According to the report, Cotten used a handful of dummy accounts on QuadrigaCX to falsify trades on the platform. One of these sock puppet accounts, registered with the pseudonym Chris Markay, accounted for 95 percent of all this fake activity, and the money he was playing with didn’t exist.
“The Chris Markay Account reported fiat deposits exceeding $220 million and significant cryptocurrency deposits, including 34,806 bitcoin and 540,011 ether onto the platform between 2016 and 2018. Reported fiat deposits include a single $100 million deposit in June 2017,” Ernst & Young writes. “The remaining deposit value appears to have no supporting documentation associated with it. To date, the Monitor has been unable to independently verify the deposits through blockchain analysis or review of TPP account statements accessed to date. As a result, the Monitor notes that it is likely that these deposits are not represented by actual Fiat or Cryptocurrency.”
Nonetheless, these “Unsupported Deposits” were used to trade with users who deposited real funds into the exchange. Alias accounts like Markay conducted some 300,000 trades on the platform and transferred the cryptocurrencies accrued from these trades to external exchange accounts controlled by Cotten, one of Cotten’s personal wallets, and wallet addresses whose owners are unknown.
On these other exchanges, Cotten took this house money and either gambled with it or liquidated it. Between 2016 and 2019, Cotten and/or another person with access to QuadrigaCX’s wallets transferred 9,540 bitcoin, 387,783 ether and 239,020 litecoin to three undisclosed exchanges. Most of these coins were converted to other cryptocurrencies, usually bitcoin.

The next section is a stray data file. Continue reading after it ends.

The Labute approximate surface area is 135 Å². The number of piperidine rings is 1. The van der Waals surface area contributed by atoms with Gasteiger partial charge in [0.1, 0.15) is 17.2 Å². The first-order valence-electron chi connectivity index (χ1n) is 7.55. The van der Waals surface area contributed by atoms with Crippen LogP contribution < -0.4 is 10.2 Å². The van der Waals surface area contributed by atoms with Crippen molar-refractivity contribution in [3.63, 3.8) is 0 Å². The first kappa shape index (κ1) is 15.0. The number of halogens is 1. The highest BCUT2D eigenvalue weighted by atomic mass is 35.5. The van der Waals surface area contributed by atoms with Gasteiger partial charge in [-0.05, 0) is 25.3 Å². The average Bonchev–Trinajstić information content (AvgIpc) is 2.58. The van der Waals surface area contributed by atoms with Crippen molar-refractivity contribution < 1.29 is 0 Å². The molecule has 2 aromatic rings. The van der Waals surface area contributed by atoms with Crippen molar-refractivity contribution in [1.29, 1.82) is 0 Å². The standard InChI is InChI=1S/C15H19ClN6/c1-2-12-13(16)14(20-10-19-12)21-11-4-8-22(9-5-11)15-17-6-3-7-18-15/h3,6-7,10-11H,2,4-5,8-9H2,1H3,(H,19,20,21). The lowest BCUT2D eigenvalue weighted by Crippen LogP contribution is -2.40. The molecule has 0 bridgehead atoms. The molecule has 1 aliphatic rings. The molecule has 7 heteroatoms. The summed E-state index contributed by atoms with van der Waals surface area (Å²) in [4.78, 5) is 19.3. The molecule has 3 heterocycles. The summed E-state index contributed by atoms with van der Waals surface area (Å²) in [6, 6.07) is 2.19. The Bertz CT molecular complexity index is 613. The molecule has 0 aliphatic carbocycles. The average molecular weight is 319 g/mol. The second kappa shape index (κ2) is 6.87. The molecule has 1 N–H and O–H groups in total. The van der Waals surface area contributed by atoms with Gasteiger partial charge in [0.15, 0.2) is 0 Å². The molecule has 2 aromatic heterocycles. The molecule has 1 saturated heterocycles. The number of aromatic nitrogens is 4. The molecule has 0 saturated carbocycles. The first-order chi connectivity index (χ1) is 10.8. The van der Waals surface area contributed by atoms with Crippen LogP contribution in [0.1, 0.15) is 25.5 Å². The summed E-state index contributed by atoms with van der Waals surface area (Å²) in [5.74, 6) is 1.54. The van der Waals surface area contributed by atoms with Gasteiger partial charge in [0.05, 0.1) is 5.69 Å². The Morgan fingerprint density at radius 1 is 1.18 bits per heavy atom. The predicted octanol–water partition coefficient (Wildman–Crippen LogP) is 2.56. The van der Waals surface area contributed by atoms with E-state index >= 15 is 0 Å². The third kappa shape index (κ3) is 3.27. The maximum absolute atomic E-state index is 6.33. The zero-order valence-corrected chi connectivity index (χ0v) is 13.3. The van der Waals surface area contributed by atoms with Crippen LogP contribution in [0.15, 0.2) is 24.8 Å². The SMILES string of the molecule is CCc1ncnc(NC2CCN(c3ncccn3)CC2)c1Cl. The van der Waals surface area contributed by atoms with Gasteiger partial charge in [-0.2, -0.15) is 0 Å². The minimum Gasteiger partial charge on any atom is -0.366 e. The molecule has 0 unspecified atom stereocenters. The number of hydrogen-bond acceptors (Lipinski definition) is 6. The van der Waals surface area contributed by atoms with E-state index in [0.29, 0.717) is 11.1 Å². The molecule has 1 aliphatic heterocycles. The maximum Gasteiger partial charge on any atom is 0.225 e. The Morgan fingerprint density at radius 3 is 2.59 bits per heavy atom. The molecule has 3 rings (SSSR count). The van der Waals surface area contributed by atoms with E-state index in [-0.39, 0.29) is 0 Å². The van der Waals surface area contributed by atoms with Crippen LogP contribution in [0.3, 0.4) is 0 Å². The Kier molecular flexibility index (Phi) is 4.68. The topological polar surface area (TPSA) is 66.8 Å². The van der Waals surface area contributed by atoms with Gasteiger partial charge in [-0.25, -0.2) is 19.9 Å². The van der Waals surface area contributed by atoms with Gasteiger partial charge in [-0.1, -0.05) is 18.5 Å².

One of these exchanges informed Ernst & Young that Cotten had set up margin accounts to long/short “multiple currencies including DASH, OMG, ZEC and DOGE.” More often than not, Cotten’s trades were rekt and the exchange in question “liquidated a significant portion of the
Cryptocurrency in the account to satisfy the margin shortfall thereby reducing the net inventory of Cryptocurrency available to be returned to Quadriga.”
As for the rest, Cotten liquidated 21,493 bitcoin at another unnamed exchange for $80,000,000 CAD. There are only 8 BTC left in this account.
So Where’s the Money?
Most of the money pumped into QuadrigaCX has gone up in smoke.
Besides what was lost in margin trades, sent to Cotten’s or unknown wallets or liquidated, Ernst & Young believes some $12 million is hiding in assets left to Jennifer Robertson in Cotten’s estate. This corroborates an old suspicion that customer funds were used to fund Cotten and Robertson’s opulent lifestyle, which often included lavish vacations.
Specifically, Cotten and Robertson bought 16 properties in Nova Scotia, properties in British Columbia, investment securities, a boat, an airplane, high-end vehicles and gold and silver coins. Some of Robertson’s cash holdings are also believed to have come from customer deposits.
The court has issued an asset preservation order which bars Robertson from selling these assets (something she did in the past). Ernst & Young has liaised with her about the properties and plans to seize the assets for liquidation to pay back affected QuadrigaCX users.
As for the rest, Ernst & Young is still in the process of shaking down all of the nine payment processors QuadrigaCX used for business. So far, it has retrieved $32 million in fiat, while recovering $1 million in various cryptocurrencies from hot wallets and third-party exchange accounts associated with Cotten. This is about a seventh of the $214.6 million CAD ($74.1 million in fiat, $140.5 million in crypto) that the exchange owes 76,000 users.
“The Platform does not report and Quadriga does not track where these Funds, if they do exist, were to have been physically, or in the case of Cryptocurrency, digitally maintained,” Ernst & Young reports. Additionally, the exchange’s cold wallets, which Robertson formerly reported were inaccessible and housed the bulk of the owed funds, “had not been used since April 2018 other than to fund and receive bitcoin with a competitor exchange and [these wallets’] holdings prior to April 2018 were inconsequential in relation to total User deposits.”